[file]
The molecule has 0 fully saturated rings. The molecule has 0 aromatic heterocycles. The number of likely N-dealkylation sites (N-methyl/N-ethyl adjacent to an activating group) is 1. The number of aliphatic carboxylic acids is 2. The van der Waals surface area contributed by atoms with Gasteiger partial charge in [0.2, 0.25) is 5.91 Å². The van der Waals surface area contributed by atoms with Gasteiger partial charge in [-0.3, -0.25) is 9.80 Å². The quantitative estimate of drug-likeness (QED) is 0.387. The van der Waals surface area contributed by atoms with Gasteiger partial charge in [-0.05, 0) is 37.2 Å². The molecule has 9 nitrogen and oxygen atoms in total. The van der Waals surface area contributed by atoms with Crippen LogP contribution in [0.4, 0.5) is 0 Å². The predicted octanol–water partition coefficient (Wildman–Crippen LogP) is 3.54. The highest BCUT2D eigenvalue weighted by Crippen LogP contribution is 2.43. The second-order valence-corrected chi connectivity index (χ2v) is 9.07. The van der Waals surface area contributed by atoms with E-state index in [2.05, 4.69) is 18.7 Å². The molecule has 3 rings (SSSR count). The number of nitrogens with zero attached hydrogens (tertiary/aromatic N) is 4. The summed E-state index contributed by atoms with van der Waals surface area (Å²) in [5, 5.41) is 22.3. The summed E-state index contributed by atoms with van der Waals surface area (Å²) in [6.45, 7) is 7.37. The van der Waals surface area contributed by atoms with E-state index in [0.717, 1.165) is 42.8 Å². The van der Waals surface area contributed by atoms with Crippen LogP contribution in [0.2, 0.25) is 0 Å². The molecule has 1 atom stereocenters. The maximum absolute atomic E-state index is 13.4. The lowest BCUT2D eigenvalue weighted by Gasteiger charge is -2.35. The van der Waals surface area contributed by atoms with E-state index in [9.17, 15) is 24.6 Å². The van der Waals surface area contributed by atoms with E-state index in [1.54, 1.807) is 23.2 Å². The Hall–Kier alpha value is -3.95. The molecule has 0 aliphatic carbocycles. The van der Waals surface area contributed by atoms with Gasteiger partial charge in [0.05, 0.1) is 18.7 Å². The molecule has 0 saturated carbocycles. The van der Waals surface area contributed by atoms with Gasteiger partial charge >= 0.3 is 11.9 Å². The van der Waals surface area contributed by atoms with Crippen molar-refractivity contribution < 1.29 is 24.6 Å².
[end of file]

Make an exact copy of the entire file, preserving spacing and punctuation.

The molecule has 0 fully saturated rings. The molecule has 0 aromatic heterocycles. The number of likely N-dealkylation sites (N-methyl/N-ethyl adjacent to an activating group) is 1. The number of aliphatic carboxylic acids is 2. The van der Waals surface area contributed by atoms with Gasteiger partial charge in [0.2, 0.25) is 5.91 Å². The van der Waals surface area contributed by atoms with Gasteiger partial charge in [-0.3, -0.25) is 9.80 Å². The quantitative estimate of drug-likeness (QED) is 0.387. The van der Waals surface area contributed by atoms with Gasteiger partial charge in [-0.05, 0) is 37.2 Å². The molecule has 9 nitrogen and oxygen atoms in total. The van der Waals surface area contributed by atoms with Crippen LogP contribution in [0.4, 0.5) is 0 Å². The predicted octanol–water partition coefficient (Wildman–Crippen LogP) is 3.54. The highest BCUT2D eigenvalue weighted by Crippen LogP contribution is 2.43. The second-order valence-corrected chi connectivity index (χ2v) is 9.07. The van der Waals surface area contributed by atoms with E-state index in [2.05, 4.69) is 18.7 Å². The molecule has 3 rings (SSSR count). The number of nitrogens with zero attached hydrogens (tertiary/aromatic N) is 4. The summed E-state index contributed by atoms with van der Waals surface area (Å²) in [5, 5.41) is 22.3. The summed E-state index contributed by atoms with van der Waals surface area (Å²) in [6.45, 7) is 7.37. The van der Waals surface area contributed by atoms with E-state index in [0.717, 1.165) is 42.8 Å². The van der Waals surface area contributed by atoms with Crippen LogP contribution in [0.2, 0.25) is 0 Å². The molecule has 1 atom stereocenters. The maximum absolute atomic E-state index is 13.4. The lowest BCUT2D eigenvalue weighted by Gasteiger charge is -2.35. The van der Waals surface area contributed by atoms with E-state index in [9.17, 15) is 24.6 Å². The van der Waals surface area contributed by atoms with E-state index in [1.54, 1.807) is 23.2 Å². The Hall–Kier alpha value is -3.95. The molecule has 0 aliphatic carbocycles. The van der Waals surface area contributed by atoms with Gasteiger partial charge in [0.05, 0.1) is 18.7 Å². The molecule has 0 saturated carbocycles. The van der Waals surface area contributed by atoms with Gasteiger partial charge >= 0.3 is 11.9 Å². The van der Waals surface area contributed by atoms with Crippen molar-refractivity contribution < 1.29 is 24.6 Å².